Friday, 31 August 2012

The Cold Kiss of Death

The Cold Kiss of Death is the second book in the fabulous Spellcrackers urban fantasy series by Suzanne McLeod. This review will contain spoilers for the first book, The Sweet Scent of Blood, and really they do need to be read in order!

Sidhe Genny would love to be left to live her life in peace. But now both the vampires and the lesser fae of London know who she is, they just won’t leave her alone and her witch neighbours would like to see her evicted. To make things worse, her local baker is murdered; killed by sidhe magic. And the only sidhe in town is her…

I frowned at her breasts and realised I recognised her: Hannah Ashby, human, top City accountant and self-certified vamp-flunky, a.k.a. business manager.

This world just keeps getting better, expanding on existing characters and introducing some great new ones. I just love that there’s a kelpie living in the River Thames! The river and its banks become entwined with the story, the setting becoming a crucial part. I always enjoy settings that I know well too (yes, I seem to spend a lot of time lurking round the river when I’m in London). Genny even pops down to the Clink Museum at one point, filled with ghosts of course.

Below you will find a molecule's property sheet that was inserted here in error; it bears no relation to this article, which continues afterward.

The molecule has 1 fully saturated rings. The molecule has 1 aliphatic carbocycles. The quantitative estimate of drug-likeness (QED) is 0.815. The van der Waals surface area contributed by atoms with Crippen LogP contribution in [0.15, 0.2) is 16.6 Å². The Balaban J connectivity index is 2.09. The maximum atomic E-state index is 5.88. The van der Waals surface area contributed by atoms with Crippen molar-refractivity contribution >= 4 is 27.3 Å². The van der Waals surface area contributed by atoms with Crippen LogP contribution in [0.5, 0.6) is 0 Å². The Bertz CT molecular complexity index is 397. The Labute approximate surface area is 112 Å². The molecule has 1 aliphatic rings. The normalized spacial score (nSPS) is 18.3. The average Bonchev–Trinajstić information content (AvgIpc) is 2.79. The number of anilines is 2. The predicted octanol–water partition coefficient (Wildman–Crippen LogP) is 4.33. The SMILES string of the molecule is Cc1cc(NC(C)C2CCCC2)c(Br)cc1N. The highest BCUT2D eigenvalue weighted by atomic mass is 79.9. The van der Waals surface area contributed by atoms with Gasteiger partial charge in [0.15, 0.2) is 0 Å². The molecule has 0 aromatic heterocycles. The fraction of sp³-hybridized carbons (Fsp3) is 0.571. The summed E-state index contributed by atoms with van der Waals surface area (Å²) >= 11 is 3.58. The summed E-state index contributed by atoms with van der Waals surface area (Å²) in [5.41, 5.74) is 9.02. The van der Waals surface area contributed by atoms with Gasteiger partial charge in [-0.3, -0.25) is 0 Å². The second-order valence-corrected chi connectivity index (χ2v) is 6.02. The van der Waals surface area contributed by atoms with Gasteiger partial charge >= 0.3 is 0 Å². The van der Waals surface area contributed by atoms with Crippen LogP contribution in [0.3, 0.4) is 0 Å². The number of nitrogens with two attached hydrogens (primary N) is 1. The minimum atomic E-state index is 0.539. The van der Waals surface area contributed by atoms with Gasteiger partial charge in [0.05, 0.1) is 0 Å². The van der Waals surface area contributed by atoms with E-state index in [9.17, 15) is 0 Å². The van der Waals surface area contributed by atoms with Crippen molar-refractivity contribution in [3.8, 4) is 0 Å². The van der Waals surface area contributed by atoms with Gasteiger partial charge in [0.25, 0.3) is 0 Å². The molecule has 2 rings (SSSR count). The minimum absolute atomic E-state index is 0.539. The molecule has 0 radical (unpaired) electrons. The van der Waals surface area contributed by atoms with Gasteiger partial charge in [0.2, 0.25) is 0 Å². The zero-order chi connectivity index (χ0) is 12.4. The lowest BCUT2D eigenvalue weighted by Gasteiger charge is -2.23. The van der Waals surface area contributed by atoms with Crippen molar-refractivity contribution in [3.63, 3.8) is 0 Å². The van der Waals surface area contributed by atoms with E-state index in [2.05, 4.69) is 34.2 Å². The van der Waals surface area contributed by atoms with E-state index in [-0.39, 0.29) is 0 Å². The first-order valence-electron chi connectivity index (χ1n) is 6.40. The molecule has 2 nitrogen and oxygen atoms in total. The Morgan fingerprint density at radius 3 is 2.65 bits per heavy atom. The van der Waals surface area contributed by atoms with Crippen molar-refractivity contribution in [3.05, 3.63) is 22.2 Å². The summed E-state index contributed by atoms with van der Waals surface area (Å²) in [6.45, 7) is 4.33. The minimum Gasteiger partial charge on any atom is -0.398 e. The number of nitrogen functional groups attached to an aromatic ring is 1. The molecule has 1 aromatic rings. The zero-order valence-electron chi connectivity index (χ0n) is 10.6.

We get to learn a lot more about the curse that binds the lesser fae in London and out of the Fair Lands, as well as Genny’s family secrets. There are naiads and dryads to be added to the mix, and Grainne who appears to Genny as a large, silver hound. We are introduced to the moths, venom junkies who risk everything in the seediest parts of Sucker Town (a.k.a. Greenwich) for a hit to the carotid.

Then there’s Genny vampire alter ego, Rosa, who plays an important part to the plot. Malik is absent at the start and Genny is convinced it’s because of her connection to Rosa. But never fear, Malik does return further on and we learn more about his love hate relationship with Rosa and what’s really going on when Genny takes over her body (something she is trying not to do, but you know, fate always gets in the way). If you’re on team Finn, he gets his fair share of airtime too, with Genny trying to patch up their friendship and maybe more…

You can read sample chapters of all the books in the series on the Spellcrackers website.

Goodreads | Amazon | Waterstones

Thursday, 30 August 2012

The Assassin's Curse

Ananna of the Tanarau, daughter of pirates, is about to be married off to the beautiful Tarrin of the Hariri. She has never trusted beautiful people and when she spies a loosely tied up camel in the market, she grabs her chance and escapes on its back. She takes no heed of Tarrin’s threats to send an assassin after her, after all, assassins were only threats that her father gave her when she was misbehaving. She remembers tales of blood magic and men that move in the shadows. No one would send an assassin after her, a worthless pirate girl, would they? But when Ananna comes face to face with the assassin in question she inadvertently saves his life, activating a curse; he must protect her or face great pain.